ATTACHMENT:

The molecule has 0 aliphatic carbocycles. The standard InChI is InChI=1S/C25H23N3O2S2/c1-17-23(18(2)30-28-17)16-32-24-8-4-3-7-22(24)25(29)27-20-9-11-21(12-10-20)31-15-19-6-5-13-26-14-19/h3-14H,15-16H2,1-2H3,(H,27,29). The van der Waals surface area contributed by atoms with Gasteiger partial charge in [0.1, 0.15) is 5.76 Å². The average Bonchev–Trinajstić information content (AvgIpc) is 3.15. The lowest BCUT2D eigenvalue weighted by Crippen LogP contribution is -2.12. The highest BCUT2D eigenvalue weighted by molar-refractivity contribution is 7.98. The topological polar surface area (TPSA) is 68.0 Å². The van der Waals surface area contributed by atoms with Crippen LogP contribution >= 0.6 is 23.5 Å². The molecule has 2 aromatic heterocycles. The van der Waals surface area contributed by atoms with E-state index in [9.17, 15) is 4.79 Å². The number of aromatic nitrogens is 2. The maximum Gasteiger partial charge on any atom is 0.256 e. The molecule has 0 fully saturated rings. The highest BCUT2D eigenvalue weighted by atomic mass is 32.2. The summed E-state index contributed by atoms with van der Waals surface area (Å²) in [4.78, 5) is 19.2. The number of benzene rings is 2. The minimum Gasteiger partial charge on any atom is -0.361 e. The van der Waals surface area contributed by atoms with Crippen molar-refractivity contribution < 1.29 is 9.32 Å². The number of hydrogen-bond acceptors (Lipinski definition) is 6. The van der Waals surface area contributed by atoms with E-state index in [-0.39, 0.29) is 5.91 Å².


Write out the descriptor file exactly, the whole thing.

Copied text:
The molecule has 0 aliphatic carbocycles. The standard InChI is InChI=1S/C25H23N3O2S2/c1-17-23(18(2)30-28-17)16-32-24-8-4-3-7-22(24)25(29)27-20-9-11-21(12-10-20)31-15-19-6-5-13-26-14-19/h3-14H,15-16H2,1-2H3,(H,27,29). The van der Waals surface area contributed by atoms with Gasteiger partial charge in [0.1, 0.15) is 5.76 Å². The average Bonchev–Trinajstić information content (AvgIpc) is 3.15. The lowest BCUT2D eigenvalue weighted by Crippen LogP contribution is -2.12. The highest BCUT2D eigenvalue weighted by molar-refractivity contribution is 7.98. The topological polar surface area (TPSA) is 68.0 Å². The van der Waals surface area contributed by atoms with Crippen LogP contribution >= 0.6 is 23.5 Å². The molecule has 2 aromatic heterocycles. The van der Waals surface area contributed by atoms with E-state index in [9.17, 15) is 4.79 Å². The number of aromatic nitrogens is 2. The maximum Gasteiger partial charge on any atom is 0.256 e. The molecule has 0 fully saturated rings. The highest BCUT2D eigenvalue weighted by atomic mass is 32.2. The summed E-state index contributed by atoms with van der Waals surface area (Å²) in [4.78, 5) is 19.2. The number of benzene rings is 2. The minimum Gasteiger partial charge on any atom is -0.361 e. The van der Waals surface area contributed by atoms with Crippen molar-refractivity contribution < 1.29 is 9.32 Å². The number of hydrogen-bond acceptors (Lipinski definition) is 6. The van der Waals surface area contributed by atoms with E-state index in [-0.39, 0.29) is 5.91 Å².